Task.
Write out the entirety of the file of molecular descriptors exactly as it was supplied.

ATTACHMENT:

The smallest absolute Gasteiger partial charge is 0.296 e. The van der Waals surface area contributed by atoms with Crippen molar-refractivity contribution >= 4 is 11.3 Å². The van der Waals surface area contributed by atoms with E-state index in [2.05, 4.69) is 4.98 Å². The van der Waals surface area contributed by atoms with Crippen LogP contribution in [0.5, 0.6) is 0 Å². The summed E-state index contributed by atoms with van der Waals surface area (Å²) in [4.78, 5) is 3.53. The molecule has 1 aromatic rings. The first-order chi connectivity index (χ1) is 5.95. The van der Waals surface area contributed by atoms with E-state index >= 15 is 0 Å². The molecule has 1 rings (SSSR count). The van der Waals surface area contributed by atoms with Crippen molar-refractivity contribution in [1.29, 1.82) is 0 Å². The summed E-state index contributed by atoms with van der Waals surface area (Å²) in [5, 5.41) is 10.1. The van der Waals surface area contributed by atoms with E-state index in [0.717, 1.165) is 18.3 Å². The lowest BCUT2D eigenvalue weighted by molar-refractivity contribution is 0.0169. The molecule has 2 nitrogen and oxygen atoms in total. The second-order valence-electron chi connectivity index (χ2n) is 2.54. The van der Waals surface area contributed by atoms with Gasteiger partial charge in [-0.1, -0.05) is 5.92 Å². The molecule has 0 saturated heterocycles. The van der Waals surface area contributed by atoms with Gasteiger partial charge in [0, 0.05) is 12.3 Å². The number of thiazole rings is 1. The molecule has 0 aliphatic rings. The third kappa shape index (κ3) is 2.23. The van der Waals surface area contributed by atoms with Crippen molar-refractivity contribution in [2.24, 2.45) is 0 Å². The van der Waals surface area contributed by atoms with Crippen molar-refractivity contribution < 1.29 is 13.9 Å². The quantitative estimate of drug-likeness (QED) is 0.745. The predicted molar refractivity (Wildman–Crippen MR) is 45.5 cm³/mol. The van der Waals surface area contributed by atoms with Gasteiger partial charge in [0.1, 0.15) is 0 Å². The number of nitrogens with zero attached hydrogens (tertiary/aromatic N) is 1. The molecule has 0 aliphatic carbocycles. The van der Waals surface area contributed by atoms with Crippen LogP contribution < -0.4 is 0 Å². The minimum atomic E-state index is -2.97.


The smallest absolute Gasteiger partial charge is 0.296 e. The van der Waals surface area contributed by atoms with Crippen molar-refractivity contribution >= 4 is 11.3 Å². The van der Waals surface area contributed by atoms with E-state index in [2.05, 4.69) is 4.98 Å². The van der Waals surface area contributed by atoms with Crippen LogP contribution in [0.5, 0.6) is 0 Å². The summed E-state index contributed by atoms with van der Waals surface area (Å²) in [4.78, 5) is 3.53. The molecule has 1 aromatic rings. The first-order chi connectivity index (χ1) is 5.95. The van der Waals surface area contributed by atoms with E-state index >= 15 is 0 Å². The molecule has 1 rings (SSSR count). The van der Waals surface area contributed by atoms with Crippen molar-refractivity contribution in [1.29, 1.82) is 0 Å². The summed E-state index contributed by atoms with van der Waals surface area (Å²) in [5, 5.41) is 10.1. The van der Waals surface area contributed by atoms with E-state index in [0.717, 1.165) is 18.3 Å². The lowest BCUT2D eigenvalue weighted by molar-refractivity contribution is 0.0169. The molecule has 2 nitrogen and oxygen atoms in total. The second-order valence-electron chi connectivity index (χ2n) is 2.54. The van der Waals surface area contributed by atoms with Gasteiger partial charge in [-0.1, -0.05) is 5.92 Å². The molecule has 0 saturated heterocycles. The van der Waals surface area contributed by atoms with Gasteiger partial charge in [0, 0.05) is 12.3 Å². The number of thiazole rings is 1. The molecule has 0 aliphatic rings. The third kappa shape index (κ3) is 2.23. The van der Waals surface area contributed by atoms with Crippen molar-refractivity contribution in [2.24, 2.45) is 0 Å². The van der Waals surface area contributed by atoms with Crippen molar-refractivity contribution < 1.29 is 13.9 Å². The quantitative estimate of drug-likeness (QED) is 0.745. The predicted molar refractivity (Wildman–Crippen MR) is 45.5 cm³/mol. The van der Waals surface area contributed by atoms with Gasteiger partial charge in [0.1, 0.15) is 0 Å². The number of nitrogens with zero attached hydrogens (tertiary/aromatic N) is 1. The molecule has 0 aliphatic carbocycles. The van der Waals surface area contributed by atoms with Crippen LogP contribution < -0.4 is 0 Å². The minimum atomic E-state index is -2.97.